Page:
In Other News, Criminal Charges were dropped in a Canada Customs case against Manga this week. The Press Release is produced below:

For Immediate Release
Contact: Charles Brownstein

Criminal Charges Dropped In Canada Customs Manga Case

The Comic Book Legal Defense Fund and the Comic Legends Legal Defense Fund are pleased to announce that the Crown has withdrawn all criminal charges in R. v. Matheson, the case previously described as the “Brandon X case,” which involved a comic book reader who faced criminal charges in Canada relating to comic books on his computer.  The defendant, Ryan Matheson, a 27-year-old comic book reader, amateur artist, and computer programmer has been cleared of any criminal wrongdoing.
The total legal costs of this case exceeded $75,000.  After taking the case last summer, the Comic Book Legal Defense Fund contributed $20,000 to the defense, and the Comic Legends Legal Defense Fund contributed $11,000.  The CBLDF also participated in shaping the defense, including recruiting expert testimony for the trial.  The organization is currently seeking funds to help pay off the $45,000 debt Matheson incurred as a result of his case, and to create new tools to prevent future cases.  To make a contribution to these important efforts, please visit www.cbldf.org.

Read the rest of the release after the jump...

Tuesday, March 6, 2012

Censoring Free Speech

The 112th Congress and the US Senate have passed a law that should make people very, very angry.  Granted, it is a law that is in complete opposition to the First Amendment and will most likely be overthrown within a relatively short period of time--hopefully at least--but at the moment it is incredibly disturbing that the law was passed to begin with.  The Senate passed it unanimously and Congress passed it with a vote of 399 to 3.  HR 347 would make political protest and other forms of free speech a felony, leading to up to 10 years in prison.  This censorship of freedoms to protest and freedoms of speech fly in the face of the first amendment and I, personally, can't believe that it even passed with the majority that it has!  A post on Open Salon reads as follows:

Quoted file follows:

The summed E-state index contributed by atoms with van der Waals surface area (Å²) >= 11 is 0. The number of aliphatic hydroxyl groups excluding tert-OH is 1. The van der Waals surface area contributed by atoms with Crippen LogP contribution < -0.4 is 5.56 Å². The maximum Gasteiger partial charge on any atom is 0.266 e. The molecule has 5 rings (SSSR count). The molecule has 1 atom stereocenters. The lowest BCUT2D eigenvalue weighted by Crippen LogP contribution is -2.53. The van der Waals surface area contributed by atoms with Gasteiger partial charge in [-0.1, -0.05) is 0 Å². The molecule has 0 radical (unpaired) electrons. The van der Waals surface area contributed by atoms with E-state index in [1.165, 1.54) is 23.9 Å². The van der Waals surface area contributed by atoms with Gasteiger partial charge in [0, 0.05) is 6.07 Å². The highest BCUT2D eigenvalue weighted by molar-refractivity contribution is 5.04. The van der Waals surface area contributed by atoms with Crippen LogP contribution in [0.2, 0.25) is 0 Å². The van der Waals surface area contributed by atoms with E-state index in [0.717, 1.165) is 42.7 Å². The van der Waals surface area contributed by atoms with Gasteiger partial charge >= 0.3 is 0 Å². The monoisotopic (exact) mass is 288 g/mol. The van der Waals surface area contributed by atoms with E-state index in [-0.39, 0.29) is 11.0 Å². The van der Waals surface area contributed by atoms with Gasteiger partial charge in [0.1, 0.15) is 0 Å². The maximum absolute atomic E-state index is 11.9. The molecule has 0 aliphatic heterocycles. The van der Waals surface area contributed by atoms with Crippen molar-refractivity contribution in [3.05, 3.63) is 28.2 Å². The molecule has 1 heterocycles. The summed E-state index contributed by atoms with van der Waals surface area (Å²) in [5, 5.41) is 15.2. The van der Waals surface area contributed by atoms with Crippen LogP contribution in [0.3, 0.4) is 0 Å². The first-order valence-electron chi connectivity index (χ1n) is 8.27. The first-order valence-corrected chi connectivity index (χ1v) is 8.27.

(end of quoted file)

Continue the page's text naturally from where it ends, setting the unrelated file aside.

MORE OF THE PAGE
Obviously aimed at the Occupy Movement, these modifications to U.S. Code Title 18 Section 1752 will seriously diminish the right of American citizens to petition their Government for a redress of grievances by outlawing protests where key government officials or other VIP's may be nearby. Federal law enforcement agents will be empowered to bring these charges against Americans engaged in political protests anywhere in the country, and violators will face criminal penalties that include imprisonment for up to 10 years.
What I want to know is, how is this not a problem, and how does Congress think it's okay to actually pass this in the first place?  If Obama signs off on this, it's not going to be long before, hopefully, somebody brings it to a court of law to have it overturned.  I really don't know all that much about politics in the US, but I know this is a move in a very, very bad direction.

In other news, a request to reinstate the Mexican American Studies / Ethnic Studies Program in the Tucson School District was denied.  According to the Huffington Post, "The federal U.S. District Court judge in Tucson, judge David Bury, who denied the request to reinstate the MAS program, said that the elimination of the courses didn't intentionally segregate students, nor did it tip the racial or ethnic balance of students in any TUSD school."

The program was initially shut down because the Superintendent believed the program was indoctrinating students in a way that would cause resentment toward a specific group or class of people (in this case, it would seem, he was worried that the non-white population of the school [60%] would learn to resent the white population of the school.)  Oh, and yes, sarcasm was intended there.  The program was a huge undertaking and, if the literature being used was any indication, was far from one-sided: